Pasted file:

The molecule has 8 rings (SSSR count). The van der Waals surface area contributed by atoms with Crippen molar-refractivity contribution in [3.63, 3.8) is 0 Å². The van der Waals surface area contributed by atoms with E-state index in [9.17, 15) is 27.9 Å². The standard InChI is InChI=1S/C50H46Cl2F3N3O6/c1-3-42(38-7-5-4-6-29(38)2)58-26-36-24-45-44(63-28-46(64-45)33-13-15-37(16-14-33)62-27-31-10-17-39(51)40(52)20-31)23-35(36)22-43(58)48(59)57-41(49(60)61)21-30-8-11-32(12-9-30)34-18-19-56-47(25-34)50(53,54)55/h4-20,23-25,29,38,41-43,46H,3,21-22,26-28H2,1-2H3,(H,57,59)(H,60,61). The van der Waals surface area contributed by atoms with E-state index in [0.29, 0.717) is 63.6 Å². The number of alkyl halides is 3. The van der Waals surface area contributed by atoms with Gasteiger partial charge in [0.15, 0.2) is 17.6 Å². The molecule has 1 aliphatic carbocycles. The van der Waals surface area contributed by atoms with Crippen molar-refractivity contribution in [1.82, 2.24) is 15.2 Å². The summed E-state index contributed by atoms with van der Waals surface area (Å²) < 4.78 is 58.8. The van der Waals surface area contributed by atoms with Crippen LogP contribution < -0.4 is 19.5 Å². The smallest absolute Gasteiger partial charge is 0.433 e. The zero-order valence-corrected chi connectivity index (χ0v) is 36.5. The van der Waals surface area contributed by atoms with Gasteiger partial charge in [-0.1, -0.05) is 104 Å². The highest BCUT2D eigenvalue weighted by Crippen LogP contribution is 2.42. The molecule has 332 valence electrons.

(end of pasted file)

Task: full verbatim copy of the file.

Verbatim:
The molecule has 8 rings (SSSR count). The van der Waals surface area contributed by atoms with Crippen molar-refractivity contribution in [3.63, 3.8) is 0 Å². The van der Waals surface area contributed by atoms with E-state index in [9.17, 15) is 27.9 Å². The standard InChI is InChI=1S/C50H46Cl2F3N3O6/c1-3-42(38-7-5-4-6-29(38)2)58-26-36-24-45-44(63-28-46(64-45)33-13-15-37(16-14-33)62-27-31-10-17-39(51)40(52)20-31)23-35(36)22-43(58)48(59)57-41(49(60)61)21-30-8-11-32(12-9-30)34-18-19-56-47(25-34)50(53,54)55/h4-20,23-25,29,38,41-43,46H,3,21-22,26-28H2,1-2H3,(H,57,59)(H,60,61). The van der Waals surface area contributed by atoms with E-state index in [0.29, 0.717) is 63.6 Å². The number of alkyl halides is 3. The van der Waals surface area contributed by atoms with Gasteiger partial charge in [0.15, 0.2) is 17.6 Å². The molecule has 1 aliphatic carbocycles. The van der Waals surface area contributed by atoms with Crippen molar-refractivity contribution in [1.82, 2.24) is 15.2 Å². The summed E-state index contributed by atoms with van der Waals surface area (Å²) < 4.78 is 58.8. The van der Waals surface area contributed by atoms with Crippen LogP contribution < -0.4 is 19.5 Å². The smallest absolute Gasteiger partial charge is 0.433 e. The zero-order valence-corrected chi connectivity index (χ0v) is 36.5. The van der Waals surface area contributed by atoms with Gasteiger partial charge in [-0.1, -0.05) is 104 Å². The highest BCUT2D eigenvalue weighted by Crippen LogP contribution is 2.42. The molecule has 332 valence electrons.